), a gene set enrichment analysis was performed to investigate whether the FOXM1 target genes were activated transcriptionally during the liver regeneration following PVBL. We found that these gene sets were indeed activated in the regenerating liver (Fig. 8F).
      Figure thumbnail gr8
      Figure 8Motif analysis of promoter regions with H3K4me3 peaks unique to regenerating liver. A, motif analysis of promoter regions of genes acquiring H3K4me3 peaks during liver regeneration using HOMER. Each cluster indicates the gene subset classified in , and the top two or three de novo findings are shown. Known motifs and their names are also indicated. B, bar plots represent the transcriptional changes of DNA-binding transcription factors related to the motifs enriched in A. The red box indicates the components of CHR binding complexes. C, bar plots represent the transcriptional changes of DNA binding transcription factors that were significantly altered by the microarray analysis. Blue bars, alterations of Foxm1. D, mRNA expression of Foxm1 by RT-qPCR analysis. The mRNA quantities were normalized to Actb mRNA in each sample. The mean values and S.D. (error bars) of the results from three mice are shown. Statistical significance was determined using Student's t test, and p values are indicated. E, immunoblotting analysis of the whole lysates of regenerating liver and sham liver. Immunoblots were performed with antibodies against Foxm1, STAT3, phospho-STAT3 (Tyr-705), and GAPDH as loading control. F, gene set enrichment analysis to test whether the FOXM1 target genes were randomly distributed or tended to occur toward the extremes of the list of genes that were differentially expressed during liver regeneration. The left panel shows the analysis using all FOXM1 target genes as a gene set; the middle shows the analysis using the genes with ChIP-seq peaks of FOXM1, LIN9, and B-MYB; and the right shows the analysis using the genes with only FOXM1 peaks (
      • Chen X.
      • Müller G.A.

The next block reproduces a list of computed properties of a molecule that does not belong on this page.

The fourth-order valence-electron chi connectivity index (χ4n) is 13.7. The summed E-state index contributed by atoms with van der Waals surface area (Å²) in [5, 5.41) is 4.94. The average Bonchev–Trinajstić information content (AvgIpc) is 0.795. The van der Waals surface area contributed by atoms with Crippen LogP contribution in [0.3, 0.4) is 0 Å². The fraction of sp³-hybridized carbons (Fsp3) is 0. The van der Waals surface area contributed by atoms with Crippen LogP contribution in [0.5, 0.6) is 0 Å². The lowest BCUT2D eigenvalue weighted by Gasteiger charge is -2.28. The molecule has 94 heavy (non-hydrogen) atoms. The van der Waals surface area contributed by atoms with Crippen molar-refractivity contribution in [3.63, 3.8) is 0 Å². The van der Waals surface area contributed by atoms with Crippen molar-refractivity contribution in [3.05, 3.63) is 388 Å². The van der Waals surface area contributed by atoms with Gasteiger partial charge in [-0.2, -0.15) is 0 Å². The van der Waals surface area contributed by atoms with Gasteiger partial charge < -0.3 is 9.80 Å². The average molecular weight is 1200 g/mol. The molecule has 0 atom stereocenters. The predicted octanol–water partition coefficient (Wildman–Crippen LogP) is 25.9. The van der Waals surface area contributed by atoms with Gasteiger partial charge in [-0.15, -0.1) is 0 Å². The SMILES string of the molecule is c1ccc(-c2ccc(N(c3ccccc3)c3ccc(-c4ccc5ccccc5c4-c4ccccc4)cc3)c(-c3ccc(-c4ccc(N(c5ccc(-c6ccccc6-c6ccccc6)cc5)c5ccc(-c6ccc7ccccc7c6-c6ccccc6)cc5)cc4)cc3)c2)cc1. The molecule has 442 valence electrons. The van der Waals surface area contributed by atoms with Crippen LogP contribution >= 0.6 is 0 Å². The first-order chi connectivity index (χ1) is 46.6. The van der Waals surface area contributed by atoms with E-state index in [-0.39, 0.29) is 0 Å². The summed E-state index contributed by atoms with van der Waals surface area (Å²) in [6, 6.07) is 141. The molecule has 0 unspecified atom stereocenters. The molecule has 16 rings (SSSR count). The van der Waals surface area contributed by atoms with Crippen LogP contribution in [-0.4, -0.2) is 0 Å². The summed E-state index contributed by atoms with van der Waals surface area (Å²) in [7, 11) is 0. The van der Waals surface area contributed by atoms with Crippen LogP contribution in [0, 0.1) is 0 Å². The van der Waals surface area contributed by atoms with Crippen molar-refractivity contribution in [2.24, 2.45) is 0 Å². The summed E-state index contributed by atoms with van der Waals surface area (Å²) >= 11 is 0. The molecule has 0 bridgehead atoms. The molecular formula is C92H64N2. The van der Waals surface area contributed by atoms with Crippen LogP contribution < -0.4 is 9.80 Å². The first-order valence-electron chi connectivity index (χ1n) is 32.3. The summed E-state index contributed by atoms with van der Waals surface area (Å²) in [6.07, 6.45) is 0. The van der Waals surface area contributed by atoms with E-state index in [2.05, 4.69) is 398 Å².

• Quaas M.
      • Fischer M.
      • Han N.
      • Stutchbury B.
      • Sharrocks A.D.
      • Engeland K.
      The forkhead transcription factor FOXM1 controls cell cycle-dependent gene expression through an atypical chromatin binding mechanism.
      ). Enrichment score (ES), normalized enrichment score (NES), nominal p value (p), false discovery rate (q), and familywise error rate (FWER) are indicated.
      To examine the function of FOXM1 in liver cell proliferation, we performed the knockdown of Foxm1 using Hepa1 cells. Using the Foxm1 siRNA, we could achieve a roughly 80% reduction of Foxm1 mRNA expression (Fig. 9A). We also confirmed the decrease of the level of FOXM1 protein amount by immunoblotting analysis (Fig. 9B). We then carried out a cell proliferation assay to determine whether knocking down Foxm1 would affect the cell proliferation. The growth curves showed that the cell proliferation of Hepa1 cells transfected with siFoxm1 was inhibited significantly compared with that of the cells transfected with siControl (Fig. 9C). Furthermore, we found that the amounts of mRNA of FOXM1 target genes Ccnb1 and Ccna2 were decreased by knockdown of Foxm1 (Fig. 9D), suggesting the role of FOXM1 in the activation of these genes. It has been reported that the overexpression of the FOXM1 protein is associated with aggressive tumor features and a poor prognosis of hepatocellular carcinoma (
      • Sun H.C.
      • Li M.
      • Lu J.L.
      • Yan D.W.
      • Zhou C.Z.
      • Fan J.W.
      • Qin X.B.
      • Tang H.M.
      • Peng Z.H.
      Overexpression of Forkhead box M1 protein associates with aggressive tumor features and poor prognosis of hepatocellular carcinoma.
      ) and that the silencing of FOXM1 inhibits hepatocellular carcinoma growth (
      • Chen T.
      • Xiong J.
      • Yang C.
      • Shan L.
      • Tan G.
      • Yu L.
      • Tan Y.
      Silencing of FOXM1 transcription factor expression by adenovirus-mediated RNA interference inhibits human hepatocellular carcinoma growth.
      ). Furthermore, FOXM1 is required for DNA replication and mitosis after partial hepatectomy (
      • Wang X.
      • Kiyokawa H.
      • Dennewitz M.B.
      • Costa R.H.
      The Forkhead Box m1b transcription factor is essential for hepatocyte DNA replication and mitosis during mouse liver regeneration.